The project planned to conduct a Labor Market Survey (LMS) to identify priority sectors with potential for growth and wage employment, identify challenges in finding jobs and move forward with proposed recommendations to overcome the challenges. Another related objective was to identify business opportunities, growth potential, and constraints of micro, small, and medium enterprises, and make recommendations to mitigate their constraints. Along the LMS, the project also planned to conduct a Value Chains Assessment (VCA). Objective of the VCA is to identify promising related businesses for upgradation as value chains. To meet these objectives, the project commissioned this LMS and VCA study. Read More...

Final Project End-line assessment of Shelter, NFI, Hygiene, SRHR and Livelihood Support for Disaster-Affected Populations in Afghanistan 2018-2020

The Emergency Shelter, NFI, Hygiene, SRHR and Livelihood Support for Disaster-Affected Populations in Afghanistan 2018-2020 Project aims to provide emergency assistance to the identified beneficiaries settled in Kabul, Parwan, Kapisa, Balkh, Ghazni, Khost and Paktya provinces of Afghanistan. The interventions covered under this project included Shelter, NFI, WASH, Livelihoods and SRHR needs of the women, men, boys and girls affected by disasters. The sample of 352 households for this end line evaluation was structured as according to the proportion beneficiaries per the different project outputs The two main output blocks of hygiene/SRHR on the one hand and different forms of cash and NFI support on the other are well captured in the end line survey. In addition to the quantitative approach, 8 FGDs, 7 KIIs and 3 IDIs conducted were conducted with the project beneficiaries, stakeholders and the GAC project team.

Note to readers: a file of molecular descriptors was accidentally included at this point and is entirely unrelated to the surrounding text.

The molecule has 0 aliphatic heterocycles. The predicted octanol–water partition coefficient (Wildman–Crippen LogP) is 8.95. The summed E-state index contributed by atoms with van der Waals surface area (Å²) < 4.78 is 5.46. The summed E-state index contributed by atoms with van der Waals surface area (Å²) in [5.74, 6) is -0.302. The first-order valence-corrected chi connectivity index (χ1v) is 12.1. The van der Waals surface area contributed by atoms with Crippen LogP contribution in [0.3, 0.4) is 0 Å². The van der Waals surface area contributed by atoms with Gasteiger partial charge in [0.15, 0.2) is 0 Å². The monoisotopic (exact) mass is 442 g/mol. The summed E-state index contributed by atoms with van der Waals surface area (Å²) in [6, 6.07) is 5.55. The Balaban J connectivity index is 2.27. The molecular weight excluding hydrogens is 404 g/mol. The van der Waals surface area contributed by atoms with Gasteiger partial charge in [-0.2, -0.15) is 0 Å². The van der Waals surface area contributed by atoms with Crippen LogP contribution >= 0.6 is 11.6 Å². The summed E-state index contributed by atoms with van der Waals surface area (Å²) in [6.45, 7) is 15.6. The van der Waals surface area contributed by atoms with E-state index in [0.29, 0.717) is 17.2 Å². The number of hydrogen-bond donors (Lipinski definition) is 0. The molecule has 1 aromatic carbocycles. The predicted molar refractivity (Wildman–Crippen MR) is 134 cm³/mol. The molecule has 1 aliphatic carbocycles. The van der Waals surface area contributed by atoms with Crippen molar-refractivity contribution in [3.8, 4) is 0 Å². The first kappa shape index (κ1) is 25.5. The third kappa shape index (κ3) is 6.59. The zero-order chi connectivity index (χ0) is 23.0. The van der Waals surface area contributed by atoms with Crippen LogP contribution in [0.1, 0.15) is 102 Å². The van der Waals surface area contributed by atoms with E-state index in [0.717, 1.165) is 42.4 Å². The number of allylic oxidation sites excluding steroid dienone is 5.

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Community Health Needs Assessment – Where Health Services Are Not Accessible in “White Areas” of Ghazni, Paktya and Khost provinces

Between 15-25 December 2019, CARE Afghanistan carried out Rapid Needs Assessments (RNA) in selected communities in Ghazni, Paktya, and Khost provinces, with specific focus on communities in congested areas where conflict-affected populations reside – specifically AOG controlled areas with lack of government or NGOs providing services, including health services.

The aim of the assessment was to assess the condition of needs, vulnerabilities and access issues – both for the population and for CARE - in the selected communities within mentioned provinces to help inform a proposal to ECHO for health and some integrated GBV and nutrition interventions.

Results of the rapid assessment in the confirmed an ongoing lack of access to basic services (with acute gaps in access to trauma care services, SRH and GBV services). Given chronic conflict, lack of humanitarian assistance, poor outlook for the population and lack of available basic services, all those interviewed emphasized a strong need to meet their basic humanitarian needs, more particularly, the existing need for health response. Both respondents and local authorities also identified health and trauma care support as priority assistance, and emphasized its criticality because of remoteness and very long distance from nearest health facilities. Read More...